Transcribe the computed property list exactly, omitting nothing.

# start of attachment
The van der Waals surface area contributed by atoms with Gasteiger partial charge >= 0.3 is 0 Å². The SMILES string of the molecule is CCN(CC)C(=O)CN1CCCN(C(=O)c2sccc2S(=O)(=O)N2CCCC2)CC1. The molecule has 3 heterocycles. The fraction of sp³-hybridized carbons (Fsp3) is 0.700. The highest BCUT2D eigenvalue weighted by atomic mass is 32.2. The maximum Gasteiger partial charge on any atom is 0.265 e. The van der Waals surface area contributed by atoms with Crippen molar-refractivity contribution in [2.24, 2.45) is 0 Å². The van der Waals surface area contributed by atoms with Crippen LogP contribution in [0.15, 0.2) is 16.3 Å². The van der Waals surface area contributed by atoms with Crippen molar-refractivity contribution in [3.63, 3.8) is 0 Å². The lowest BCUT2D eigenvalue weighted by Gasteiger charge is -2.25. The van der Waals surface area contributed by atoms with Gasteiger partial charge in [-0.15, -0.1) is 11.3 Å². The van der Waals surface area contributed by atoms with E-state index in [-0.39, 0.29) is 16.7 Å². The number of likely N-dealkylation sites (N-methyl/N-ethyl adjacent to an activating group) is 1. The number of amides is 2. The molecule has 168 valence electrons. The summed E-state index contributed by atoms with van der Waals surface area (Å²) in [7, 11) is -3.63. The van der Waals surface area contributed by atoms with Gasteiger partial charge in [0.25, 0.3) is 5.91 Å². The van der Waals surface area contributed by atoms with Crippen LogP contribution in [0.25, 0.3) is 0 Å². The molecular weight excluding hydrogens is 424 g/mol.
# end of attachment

The van der Waals surface area contributed by atoms with Gasteiger partial charge >= 0.3 is 0 Å². The SMILES string of the molecule is CCN(CC)C(=O)CN1CCCN(C(=O)c2sccc2S(=O)(=O)N2CCCC2)CC1. The molecule has 3 heterocycles. The fraction of sp³-hybridized carbons (Fsp3) is 0.700. The highest BCUT2D eigenvalue weighted by atomic mass is 32.2. The maximum Gasteiger partial charge on any atom is 0.265 e. The van der Waals surface area contributed by atoms with Crippen molar-refractivity contribution in [2.24, 2.45) is 0 Å². The van der Waals surface area contributed by atoms with Crippen LogP contribution in [0.15, 0.2) is 16.3 Å². The van der Waals surface area contributed by atoms with Crippen molar-refractivity contribution in [3.63, 3.8) is 0 Å². The lowest BCUT2D eigenvalue weighted by Gasteiger charge is -2.25. The van der Waals surface area contributed by atoms with Gasteiger partial charge in [-0.15, -0.1) is 11.3 Å². The van der Waals surface area contributed by atoms with E-state index in [-0.39, 0.29) is 16.7 Å². The number of likely N-dealkylation sites (N-methyl/N-ethyl adjacent to an activating group) is 1. The number of amides is 2. The molecule has 168 valence electrons. The summed E-state index contributed by atoms with van der Waals surface area (Å²) in [7, 11) is -3.63. The van der Waals surface area contributed by atoms with Gasteiger partial charge in [0.25, 0.3) is 5.91 Å². The van der Waals surface area contributed by atoms with Crippen LogP contribution in [0.25, 0.3) is 0 Å². The molecular weight excluding hydrogens is 424 g/mol.